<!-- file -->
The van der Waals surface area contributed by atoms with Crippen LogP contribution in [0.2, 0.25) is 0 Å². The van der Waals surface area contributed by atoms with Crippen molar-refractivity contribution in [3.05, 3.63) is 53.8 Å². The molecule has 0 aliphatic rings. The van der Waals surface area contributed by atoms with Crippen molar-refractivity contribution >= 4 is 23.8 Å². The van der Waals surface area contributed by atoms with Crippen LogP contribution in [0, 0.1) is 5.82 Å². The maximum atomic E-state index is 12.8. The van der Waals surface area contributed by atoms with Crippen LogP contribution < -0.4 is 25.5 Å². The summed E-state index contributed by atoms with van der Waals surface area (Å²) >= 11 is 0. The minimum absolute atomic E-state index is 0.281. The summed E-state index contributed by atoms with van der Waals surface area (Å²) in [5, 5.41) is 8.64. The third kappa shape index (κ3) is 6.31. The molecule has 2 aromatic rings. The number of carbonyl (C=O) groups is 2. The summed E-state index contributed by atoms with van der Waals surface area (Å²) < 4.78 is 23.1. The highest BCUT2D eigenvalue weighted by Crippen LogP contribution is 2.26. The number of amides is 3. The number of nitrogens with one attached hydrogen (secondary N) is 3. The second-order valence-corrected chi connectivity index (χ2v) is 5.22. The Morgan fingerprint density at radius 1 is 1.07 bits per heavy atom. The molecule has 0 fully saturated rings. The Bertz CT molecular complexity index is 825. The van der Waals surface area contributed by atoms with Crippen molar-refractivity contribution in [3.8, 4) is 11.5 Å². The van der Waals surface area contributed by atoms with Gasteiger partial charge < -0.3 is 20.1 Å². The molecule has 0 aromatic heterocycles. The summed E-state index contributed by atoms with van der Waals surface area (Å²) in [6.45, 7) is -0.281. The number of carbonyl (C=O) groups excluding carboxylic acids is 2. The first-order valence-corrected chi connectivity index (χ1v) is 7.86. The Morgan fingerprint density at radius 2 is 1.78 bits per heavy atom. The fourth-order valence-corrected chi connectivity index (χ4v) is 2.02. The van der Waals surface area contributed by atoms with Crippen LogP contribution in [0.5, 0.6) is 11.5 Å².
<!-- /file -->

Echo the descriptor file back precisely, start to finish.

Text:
The van der Waals surface area contributed by atoms with Crippen LogP contribution in [0.2, 0.25) is 0 Å². The van der Waals surface area contributed by atoms with Crippen molar-refractivity contribution in [3.05, 3.63) is 53.8 Å². The molecule has 0 aliphatic rings. The van der Waals surface area contributed by atoms with Crippen molar-refractivity contribution >= 4 is 23.8 Å². The van der Waals surface area contributed by atoms with Crippen LogP contribution in [0, 0.1) is 5.82 Å². The maximum atomic E-state index is 12.8. The van der Waals surface area contributed by atoms with Crippen LogP contribution < -0.4 is 25.5 Å². The summed E-state index contributed by atoms with van der Waals surface area (Å²) >= 11 is 0. The minimum absolute atomic E-state index is 0.281. The summed E-state index contributed by atoms with van der Waals surface area (Å²) in [5, 5.41) is 8.64. The third kappa shape index (κ3) is 6.31. The molecule has 2 aromatic rings. The number of carbonyl (C=O) groups is 2. The summed E-state index contributed by atoms with van der Waals surface area (Å²) < 4.78 is 23.1. The highest BCUT2D eigenvalue weighted by Crippen LogP contribution is 2.26. The number of amides is 3. The number of nitrogens with one attached hydrogen (secondary N) is 3. The second-order valence-corrected chi connectivity index (χ2v) is 5.22. The Morgan fingerprint density at radius 1 is 1.07 bits per heavy atom. The molecule has 0 fully saturated rings. The Bertz CT molecular complexity index is 825. The van der Waals surface area contributed by atoms with Crippen molar-refractivity contribution in [3.8, 4) is 11.5 Å². The van der Waals surface area contributed by atoms with Gasteiger partial charge < -0.3 is 20.1 Å². The molecule has 0 aromatic heterocycles. The summed E-state index contributed by atoms with van der Waals surface area (Å²) in [6.45, 7) is -0.281. The number of carbonyl (C=O) groups excluding carboxylic acids is 2. The first-order valence-corrected chi connectivity index (χ1v) is 7.86. The Morgan fingerprint density at radius 2 is 1.78 bits per heavy atom. The fourth-order valence-corrected chi connectivity index (χ4v) is 2.02. The van der Waals surface area contributed by atoms with Crippen LogP contribution in [0.5, 0.6) is 11.5 Å².